Churches across the UK have done an incredible job serving their communities during this pandemic. The church has not, and is not, closed. Indeed, many have found creative ways to continue regular public worship, to love our neighbours and to obey the governing authorities. Whilst the rules are different across the UK, many church leaders now face a situation where they can gather in person but must decide if they should.

We know our member churches are approaching this differently depending on their local context, their congregation, their facilities and their church needs. This is a moment for kindness, wisdom and grace. We ask congregations to understand the difficult choices faced by their leaders even if they disagree with them. We ask churches to respect those who decide differently and pray for them in this moment. These are challenging times, but we are called to be a non-anxious presence and carriers of holy hope.


In-person church services: to meet or not to meet

Announcements in England and Scotland introducing fresh lockdowns will have brought an abrupt change to many people’s plans for the coming weeks. Schools have been told to close, putting additional strain on parents or carers, there are stricter requirements to work from home, and limitations on leaving the house have been tightened. These follow lockdowns that came into force in Wales and Northern Ireland in late December and the expectation that further restrictions in those nations could still follow. 

The announcement that church buildings in England are not required to close, and people may leave their homes to safely gather for worship, will require as much, if not more, attention and action by churches than if they were required to close, as in March and November. Variations still exist across the four nations of the UK, with churches required to close in Scotland, while in Wales and Northern Ireland they can remain open.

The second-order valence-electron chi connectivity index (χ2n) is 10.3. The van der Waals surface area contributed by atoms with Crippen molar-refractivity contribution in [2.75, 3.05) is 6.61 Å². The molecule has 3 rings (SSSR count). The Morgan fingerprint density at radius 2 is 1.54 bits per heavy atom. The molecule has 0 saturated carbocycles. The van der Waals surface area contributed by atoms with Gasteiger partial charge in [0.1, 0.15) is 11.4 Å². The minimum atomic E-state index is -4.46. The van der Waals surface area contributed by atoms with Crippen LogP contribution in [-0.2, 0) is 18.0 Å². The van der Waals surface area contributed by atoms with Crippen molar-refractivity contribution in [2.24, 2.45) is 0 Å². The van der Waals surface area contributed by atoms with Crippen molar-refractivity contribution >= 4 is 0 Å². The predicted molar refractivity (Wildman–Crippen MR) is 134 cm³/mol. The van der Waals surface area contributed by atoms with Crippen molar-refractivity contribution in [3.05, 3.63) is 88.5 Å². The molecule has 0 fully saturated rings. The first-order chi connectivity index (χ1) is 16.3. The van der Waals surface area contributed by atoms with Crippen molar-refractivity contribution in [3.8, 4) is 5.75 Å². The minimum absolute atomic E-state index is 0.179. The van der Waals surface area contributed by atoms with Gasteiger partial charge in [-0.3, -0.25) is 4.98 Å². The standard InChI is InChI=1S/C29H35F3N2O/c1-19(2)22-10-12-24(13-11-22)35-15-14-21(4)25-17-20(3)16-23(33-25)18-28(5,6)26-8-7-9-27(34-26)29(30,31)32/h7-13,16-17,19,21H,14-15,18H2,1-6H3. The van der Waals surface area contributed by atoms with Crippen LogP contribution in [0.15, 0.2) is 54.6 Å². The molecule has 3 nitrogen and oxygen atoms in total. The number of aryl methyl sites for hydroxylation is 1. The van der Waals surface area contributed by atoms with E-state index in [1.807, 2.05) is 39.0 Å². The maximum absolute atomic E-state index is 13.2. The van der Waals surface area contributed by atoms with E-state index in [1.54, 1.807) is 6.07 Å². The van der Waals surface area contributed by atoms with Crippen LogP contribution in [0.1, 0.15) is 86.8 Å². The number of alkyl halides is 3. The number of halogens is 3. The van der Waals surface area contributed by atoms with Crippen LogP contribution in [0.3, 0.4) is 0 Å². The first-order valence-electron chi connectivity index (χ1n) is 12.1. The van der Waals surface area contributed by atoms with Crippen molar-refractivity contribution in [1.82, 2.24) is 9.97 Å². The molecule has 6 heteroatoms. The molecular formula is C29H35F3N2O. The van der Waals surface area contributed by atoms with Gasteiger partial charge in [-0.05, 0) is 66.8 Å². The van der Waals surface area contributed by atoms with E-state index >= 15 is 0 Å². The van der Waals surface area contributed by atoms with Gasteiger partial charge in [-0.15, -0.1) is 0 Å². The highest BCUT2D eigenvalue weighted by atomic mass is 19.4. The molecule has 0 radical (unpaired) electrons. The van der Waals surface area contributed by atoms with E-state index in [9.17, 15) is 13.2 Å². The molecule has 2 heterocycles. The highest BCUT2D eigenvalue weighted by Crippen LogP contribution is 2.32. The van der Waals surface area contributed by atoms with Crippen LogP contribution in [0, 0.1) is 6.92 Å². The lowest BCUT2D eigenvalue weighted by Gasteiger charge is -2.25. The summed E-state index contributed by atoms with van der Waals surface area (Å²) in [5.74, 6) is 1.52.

Since March last year churches have continued to meet, primarily online. Churches have mustered incredible creativity and ingenuity to find ways to continue connecting and worshiping together. For many, especially those who were previously excluded from physically engaging with church services, gathering together online is an imperfect but vital substitute.

Churches have also continued to use their buildings for the provision of vital services, including foodbanks and other activities. Essential support groups being able to operate during this lockdown will be a lifeline for groups caring for those with drug and alcohol dependencies, the bereaved or those preparing for the birth of a child.

In terms of the prevalence of the virus, we are in a categorically different situation than we were a couple of months ago, when the November lockdown was introduced, and therefore our response should acknowledge the changing landscape. This leaves churches with a challenge in early 2021, especially in places where cases are soaring. Where I live, in Sutton, south London, cases have jumped by more than 50 per cent in the past week alone, and they are around 10 times what they were in November.

By not requiring churches in England to close, the Government has done what we asked for in November, but that doesn’t mean it is the easiest option. In fact, in many ways it makes the decisions more challenging for churches. With a government-mandated requirement not to meet in person, virtually all churches complied and took immediate action to meet together online. The decision was taken out of their hands. Furthermore, for those who were especially unhappy about the decision to close church buildings, it provided a target for their opposition.